Monday, 20 June 2011

CS Unplugged

I've been concerned about the teaching of computing in schools. At my children's primary school, they get a little bit of instruction in using a computer. There are even optional tests, with questions like "what does this icon do?". Unfortunately this seems to convey that a career in computing is all about using Microsoft Word, so anyone with a brain would dismiss such a career from an early age. Anecdotal evidence suggests that this does happen.

Early this year I saw Tim Bell from the University of Canterbury demo a few of the lessons from his site CS Unplugged, techniques for teaching computer science concepts to kids --- without using computers, which he views as often being just a distraction from learning these concepts, and I agree. I was keen to try this myself at my children's school, and last Friday I finally did, in my older child's class, with the help of my wife and another computer science-y couple who also have a child in that class.

We spent an hour and a quarter covering binary numbers, parity-based error correction, and a short discussion of searches using sorting and indexing. (For the latter I had the kids look words up in books with indexes, and discussed how Web searches work similarly. I had also manufactured an unsorted phone book and we compared lookup difficulty with a regular phone book, to try to convey the idea that you can make operations faster by organizing your data the right way.)

It went well. In this class of 9/10-year-olds, all the students could do the activities, Many found them easy but some needed help. This suggests to me that the activities were about the right level. Everyone seemed to enjoy it. I'd definitely do it again!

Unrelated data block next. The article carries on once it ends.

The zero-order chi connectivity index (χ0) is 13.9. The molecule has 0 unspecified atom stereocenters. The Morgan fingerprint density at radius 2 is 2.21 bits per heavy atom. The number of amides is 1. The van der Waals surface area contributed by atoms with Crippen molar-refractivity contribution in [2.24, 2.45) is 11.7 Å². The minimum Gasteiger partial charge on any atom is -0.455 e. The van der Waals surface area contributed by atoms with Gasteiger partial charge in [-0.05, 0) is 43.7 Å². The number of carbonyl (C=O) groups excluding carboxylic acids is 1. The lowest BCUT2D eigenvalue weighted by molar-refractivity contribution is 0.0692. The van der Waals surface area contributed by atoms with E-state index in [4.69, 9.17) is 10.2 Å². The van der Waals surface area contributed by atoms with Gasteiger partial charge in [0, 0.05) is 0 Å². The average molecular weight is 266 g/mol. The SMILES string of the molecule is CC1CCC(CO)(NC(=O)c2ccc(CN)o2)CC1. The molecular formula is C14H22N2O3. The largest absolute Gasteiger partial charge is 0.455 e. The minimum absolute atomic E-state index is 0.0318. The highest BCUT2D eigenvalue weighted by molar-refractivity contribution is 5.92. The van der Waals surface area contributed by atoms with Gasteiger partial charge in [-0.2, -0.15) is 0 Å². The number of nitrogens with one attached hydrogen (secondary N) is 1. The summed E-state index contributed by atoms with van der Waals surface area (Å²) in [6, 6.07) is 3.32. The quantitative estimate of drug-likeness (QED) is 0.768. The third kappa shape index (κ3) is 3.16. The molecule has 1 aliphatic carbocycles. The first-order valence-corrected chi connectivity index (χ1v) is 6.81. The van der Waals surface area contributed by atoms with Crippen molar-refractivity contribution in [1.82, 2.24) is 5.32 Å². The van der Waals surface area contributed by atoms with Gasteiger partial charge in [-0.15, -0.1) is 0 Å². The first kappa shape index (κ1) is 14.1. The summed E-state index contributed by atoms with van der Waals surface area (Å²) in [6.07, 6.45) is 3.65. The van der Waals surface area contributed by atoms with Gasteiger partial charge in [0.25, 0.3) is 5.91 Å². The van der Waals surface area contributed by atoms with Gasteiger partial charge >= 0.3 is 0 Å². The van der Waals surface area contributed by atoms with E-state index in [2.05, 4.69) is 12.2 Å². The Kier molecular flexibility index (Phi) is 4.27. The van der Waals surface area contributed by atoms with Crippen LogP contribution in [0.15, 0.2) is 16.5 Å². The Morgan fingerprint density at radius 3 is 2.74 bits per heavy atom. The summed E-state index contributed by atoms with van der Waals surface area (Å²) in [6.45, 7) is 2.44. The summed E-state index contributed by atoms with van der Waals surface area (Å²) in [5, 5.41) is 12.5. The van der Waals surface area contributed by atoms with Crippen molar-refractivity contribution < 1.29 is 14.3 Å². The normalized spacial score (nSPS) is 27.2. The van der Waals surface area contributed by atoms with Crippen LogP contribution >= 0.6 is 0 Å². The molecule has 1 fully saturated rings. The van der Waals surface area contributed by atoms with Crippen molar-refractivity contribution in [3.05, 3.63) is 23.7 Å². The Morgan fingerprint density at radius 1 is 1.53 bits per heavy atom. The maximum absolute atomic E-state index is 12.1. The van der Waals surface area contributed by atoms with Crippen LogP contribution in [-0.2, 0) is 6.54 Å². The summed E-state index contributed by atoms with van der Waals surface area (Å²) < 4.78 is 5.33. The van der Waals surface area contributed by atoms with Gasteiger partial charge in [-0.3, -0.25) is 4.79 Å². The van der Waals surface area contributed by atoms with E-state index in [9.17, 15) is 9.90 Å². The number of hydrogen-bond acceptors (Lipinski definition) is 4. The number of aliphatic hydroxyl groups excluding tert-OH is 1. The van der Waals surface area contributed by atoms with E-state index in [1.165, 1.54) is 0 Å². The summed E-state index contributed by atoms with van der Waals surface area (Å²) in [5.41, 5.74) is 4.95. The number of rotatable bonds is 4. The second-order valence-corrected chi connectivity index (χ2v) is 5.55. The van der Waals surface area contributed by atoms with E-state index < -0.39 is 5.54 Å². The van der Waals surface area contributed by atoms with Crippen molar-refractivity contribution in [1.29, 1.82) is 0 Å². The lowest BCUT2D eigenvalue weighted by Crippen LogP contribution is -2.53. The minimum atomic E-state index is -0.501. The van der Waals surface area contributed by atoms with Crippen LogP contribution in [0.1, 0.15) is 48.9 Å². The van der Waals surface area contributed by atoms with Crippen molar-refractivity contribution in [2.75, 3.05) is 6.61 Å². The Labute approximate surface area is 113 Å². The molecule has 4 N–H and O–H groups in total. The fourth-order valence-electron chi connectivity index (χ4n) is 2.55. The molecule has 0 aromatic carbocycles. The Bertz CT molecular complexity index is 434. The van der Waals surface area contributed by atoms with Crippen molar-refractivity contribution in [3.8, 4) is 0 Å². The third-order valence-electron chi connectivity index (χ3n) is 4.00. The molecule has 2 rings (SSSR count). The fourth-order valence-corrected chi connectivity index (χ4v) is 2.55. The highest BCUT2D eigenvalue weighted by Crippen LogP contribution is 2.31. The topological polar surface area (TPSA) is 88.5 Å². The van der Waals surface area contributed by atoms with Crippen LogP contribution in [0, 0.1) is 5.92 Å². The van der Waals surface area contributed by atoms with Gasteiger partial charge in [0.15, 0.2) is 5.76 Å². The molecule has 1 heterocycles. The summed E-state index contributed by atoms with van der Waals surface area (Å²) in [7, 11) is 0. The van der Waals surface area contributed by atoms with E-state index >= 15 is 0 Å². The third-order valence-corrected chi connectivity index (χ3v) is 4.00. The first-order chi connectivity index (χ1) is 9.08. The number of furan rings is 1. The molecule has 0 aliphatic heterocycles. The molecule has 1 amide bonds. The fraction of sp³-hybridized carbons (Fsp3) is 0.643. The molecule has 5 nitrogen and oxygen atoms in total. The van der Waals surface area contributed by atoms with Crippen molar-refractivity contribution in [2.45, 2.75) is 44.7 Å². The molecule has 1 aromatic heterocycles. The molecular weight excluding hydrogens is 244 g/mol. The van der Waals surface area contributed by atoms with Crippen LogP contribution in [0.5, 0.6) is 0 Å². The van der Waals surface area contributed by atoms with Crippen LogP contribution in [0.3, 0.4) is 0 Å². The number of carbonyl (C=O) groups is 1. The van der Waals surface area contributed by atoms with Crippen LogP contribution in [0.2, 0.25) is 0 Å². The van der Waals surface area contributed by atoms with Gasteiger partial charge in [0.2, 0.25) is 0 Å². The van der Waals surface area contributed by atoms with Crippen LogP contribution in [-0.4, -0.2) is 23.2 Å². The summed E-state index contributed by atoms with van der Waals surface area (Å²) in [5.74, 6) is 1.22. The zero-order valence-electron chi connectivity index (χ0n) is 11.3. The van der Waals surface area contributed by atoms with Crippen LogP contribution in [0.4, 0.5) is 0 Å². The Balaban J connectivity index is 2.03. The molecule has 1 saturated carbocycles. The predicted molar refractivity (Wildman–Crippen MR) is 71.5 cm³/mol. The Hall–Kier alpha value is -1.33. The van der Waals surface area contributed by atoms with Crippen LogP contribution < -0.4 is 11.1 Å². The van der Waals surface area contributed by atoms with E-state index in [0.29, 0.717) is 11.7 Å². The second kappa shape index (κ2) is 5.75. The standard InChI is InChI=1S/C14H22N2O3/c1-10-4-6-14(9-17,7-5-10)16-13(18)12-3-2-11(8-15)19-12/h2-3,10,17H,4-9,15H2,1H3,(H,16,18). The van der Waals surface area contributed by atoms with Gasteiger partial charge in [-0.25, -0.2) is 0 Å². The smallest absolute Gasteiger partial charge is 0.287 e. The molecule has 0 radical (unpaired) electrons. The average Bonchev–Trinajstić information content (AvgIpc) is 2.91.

4 comments:

  1. Colin Coghill20 June 2011 23:49

    Yeah, the CS Unplugged stuff is great. Separates "Computer Science" from "Office Job Training", which is what it seems to be becoming.

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  2. Robbie Mackay21 June 2011 14:20

    Brilliant!
    I still put down a lot of my success in algebra and calculus in high school to learning basic programming before I was 10. It meant algebra always made sense and seemed useful since it was just like manipulating variables.
    A lot of CS concepts can be broken down well for kids, the problem I think may be finding teachers who understand the concepts themselves to start with.

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  3. VanillaMozilla21 June 2011 16:25

    Well done.
    I've always been amazed at the creativity of children, and their ability to understand and to solve puzzles and problems. I suspect that the commonly held model of childhood is that children are stupid versions of adults. My observation is that mental abilities are developed much earlier than is commonly appreciated, but that children do not lack intelligence -- they lack information and experience. They should be treated accordingly, but they are often taught badly. Stupidity and lack of creativity can be taught. Thinking can be developed at an early age, but too often it is suppressed.

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  4. Federico Mena Quintero8 July 2011 22:28

    This rocks my world. Thanks for posting this; now I know what to teach my daughter once she is old enough :)

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